As your baby grows, your abdominal muscles weaken. You know what that means… It’s time to kiss those pre-pregnancy abs good-bye (temporarily) and be confident that, with some work, they will make an appearance again. Due to your weakening abdominal strength, doing abdominal exercises during pregnancy may be more challenging. But keeping up with your routine can actually be beneficial.
Some people will tell you that working your abs while expecting can be uncomfortable and unsafe to your baby. But pregnancy is different for everyone, and you may be apt to do a workout move that another mom is advised to avoid. Anecdotally, planks were okay until the end of my pregnancy, whereas laying directly on my back made it difficult to breathe during my third trimester. Fast-forward to six weeks postpartum, and deep twists got destabilizing.
If you need a little convincing to keep up with a prenatal abdominal workout routine, here are three reasons to keep working your core during pregnancy, along with tips to make your ab exercises safe for both you and baby.
1. You can alleviate or prevent back pain. Did you know that when a part of your body hurts, the source of pain is usually not at that specific location. Many pregnant women complain of back pain. As it turns out, back pain during pregnancy can be because of tighter hamstrings, the extra weight in the abdominal region pulling you forward and, yes, weaker abdominal muscles. What’s more, a strong core can actually alleviate back aches.
Since I was active before my pregnancy, my doctor told me I could maintain my exercise regimen as long as it felt okay. But during my second trimester, my lower back started to hurt after workouts. I noticed that as my core weakened, it was withstand most of the pressure from exercising. So if, like me, you experience back pain, why not strengthen your core to try and alleviate the pain?
What ab exercises you should do:
- Interval training, combining core work like planks with cardio interval: alternating from one movement to another changed where I felt the work, taking pressure off the back.
- Downward dog: rolling forward and back from downward dog to extended arm plank helped relieve bak ache.
- Swimming: this is an especially helpful and gentle exercise to work your abs and keep a strong core towards the end of your pregnancy.
2. You can get back to pre-pregnancy form quicker. Pregnancy is a time to embrace the changes in your body. But once you meet baby, you may find yourself eager to see your pre-pregnancy waistline again. Women who continue to safely work their abs throughout pregnancy seem to have an easier time to re-engage those muscles postpartum. But if you have to slow down on your abdominal routine, don’t despair. Muscles remember, and you will eventually be able to return to your previous physical and fitness skills.
Just remember that this takes time, and everyone is different. As they say, “it takes nine months to stretch, it takes nine months to bounce back to that pre-pregnancy body of yours.”
As your pregnancy progresses, deep twists, such as bicycles on your back, or anything that really constricts the abdomen area are not recommended. In addition, laying on your back can be dangerous as the vein that brings blood to the abdomen and towards baby may be constricted, causing a shortening of breath.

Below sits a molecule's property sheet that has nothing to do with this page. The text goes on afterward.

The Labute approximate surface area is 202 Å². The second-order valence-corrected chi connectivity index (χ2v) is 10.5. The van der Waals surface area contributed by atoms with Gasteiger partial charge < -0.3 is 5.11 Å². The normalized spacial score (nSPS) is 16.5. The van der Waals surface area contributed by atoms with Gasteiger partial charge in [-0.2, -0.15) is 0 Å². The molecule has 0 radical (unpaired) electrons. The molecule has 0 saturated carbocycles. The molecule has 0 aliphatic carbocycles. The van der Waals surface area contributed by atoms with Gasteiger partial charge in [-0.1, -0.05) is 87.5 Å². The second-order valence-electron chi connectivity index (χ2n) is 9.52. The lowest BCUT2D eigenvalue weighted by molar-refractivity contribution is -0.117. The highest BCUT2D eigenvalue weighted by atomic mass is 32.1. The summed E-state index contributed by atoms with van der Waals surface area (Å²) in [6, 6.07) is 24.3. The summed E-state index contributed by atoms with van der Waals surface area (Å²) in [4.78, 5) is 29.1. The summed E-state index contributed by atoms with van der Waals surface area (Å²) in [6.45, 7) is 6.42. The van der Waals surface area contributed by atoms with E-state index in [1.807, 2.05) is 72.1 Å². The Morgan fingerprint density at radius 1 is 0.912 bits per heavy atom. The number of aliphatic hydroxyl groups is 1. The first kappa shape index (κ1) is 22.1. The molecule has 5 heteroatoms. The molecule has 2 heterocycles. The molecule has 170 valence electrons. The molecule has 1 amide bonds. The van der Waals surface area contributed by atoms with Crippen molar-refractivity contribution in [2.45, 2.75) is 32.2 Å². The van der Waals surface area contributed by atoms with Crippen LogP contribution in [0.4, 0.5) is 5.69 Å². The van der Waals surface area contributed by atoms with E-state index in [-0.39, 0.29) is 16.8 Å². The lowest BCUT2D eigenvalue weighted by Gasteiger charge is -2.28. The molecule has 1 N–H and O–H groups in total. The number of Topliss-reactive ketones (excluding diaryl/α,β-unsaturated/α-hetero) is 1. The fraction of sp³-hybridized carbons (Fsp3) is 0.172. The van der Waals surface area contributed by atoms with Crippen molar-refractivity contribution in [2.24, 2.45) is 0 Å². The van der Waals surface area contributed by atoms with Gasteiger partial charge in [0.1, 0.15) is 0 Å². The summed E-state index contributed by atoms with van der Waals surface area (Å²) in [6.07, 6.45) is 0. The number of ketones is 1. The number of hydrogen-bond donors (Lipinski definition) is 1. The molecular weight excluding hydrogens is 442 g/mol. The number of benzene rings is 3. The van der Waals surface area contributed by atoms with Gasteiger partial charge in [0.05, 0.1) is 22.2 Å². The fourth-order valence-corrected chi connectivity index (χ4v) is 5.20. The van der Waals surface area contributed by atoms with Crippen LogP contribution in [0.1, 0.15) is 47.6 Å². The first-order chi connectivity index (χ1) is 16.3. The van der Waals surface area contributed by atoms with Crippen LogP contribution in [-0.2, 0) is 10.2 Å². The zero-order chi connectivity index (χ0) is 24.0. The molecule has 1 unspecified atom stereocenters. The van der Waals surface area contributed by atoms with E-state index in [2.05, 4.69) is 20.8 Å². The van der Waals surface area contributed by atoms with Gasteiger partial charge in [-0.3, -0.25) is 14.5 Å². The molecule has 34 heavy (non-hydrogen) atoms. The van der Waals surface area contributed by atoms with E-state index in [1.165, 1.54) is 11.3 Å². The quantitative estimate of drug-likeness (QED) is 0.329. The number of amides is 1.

What ab exercises you should do:
- Forearm planks: these core exercises engage your outer obliques on a wedge. From a wedge position, place your hands behind your head.
- Heel slides: starting on your back, if you are later in pregnancy, make sure to prop yourself up on a pillow and stay up on your elbow. With your feet on the ground, you’ll contract your abdominals and kegels as you alternate sliding each leg straight to the ground.
3. You can avoid Diastasis Recti. Diastasis Recti is the splitting of the abdominal muscles and the thinning of the tissue connecting them — a phenomenon that is common among new moms and that can result in a gaping hole in the abdominal area. There are varying degrees of how deep the split is, and a larger one can cause back pain, pelvic floor dysfunction, and protruded inner abdominal muscles that can give you a postpartum pooch.
That’s when the type of abdominal exercise you do during pregnancy actually matters. A crunch, a deep twist and anything that requires to contract and lessen the space baby has in utero can cause the uterus to push those rectus muscles out, resulting in a deeper split. While this is not dangerous to the baby, it clearly is not what you want. The key to prevent a deeper diastasis is to engage the deeper abdominal muscles. Whatever exercise you decide to do, remember not to contract your abdominal muscles. Instead, imagine that you are pulling baby inward, towards your spine and away from the recti.
What exercises you should do:
- Forearm plank: for this, you don’t have to contract the abdominal region — you simply need to elongate it. When in plank, think about pulling your baby up towards your spine.
- Knee lowering: on your back (or a wedge if further along in pregnancy), place your knees in a table top position and press your lower back into the ground. Then, lower either both legs or one leg at a time and return to table top.
- Knee extensions: in the same positioning as the knee lowering, extend one or both legs straight out away from your midline then return to table top.
- Side planks (preferably on forearm): place either your right or left forearm on ground. Stack one foot on top of the other or take one foot in front of the other. Lift your body body off the ground.
For all New York City mamas who want to work their core (and more) during and after pregnancy, check out our MamaFit or Buggy Barre classes this winter at The Fit Co or at Regenerative Fitness, on the Upper East Side. Use the promo code Wellrounded for a 15% discount. Offer valid until March 1, 2017. Check out schedule thefitco.nyc/schedule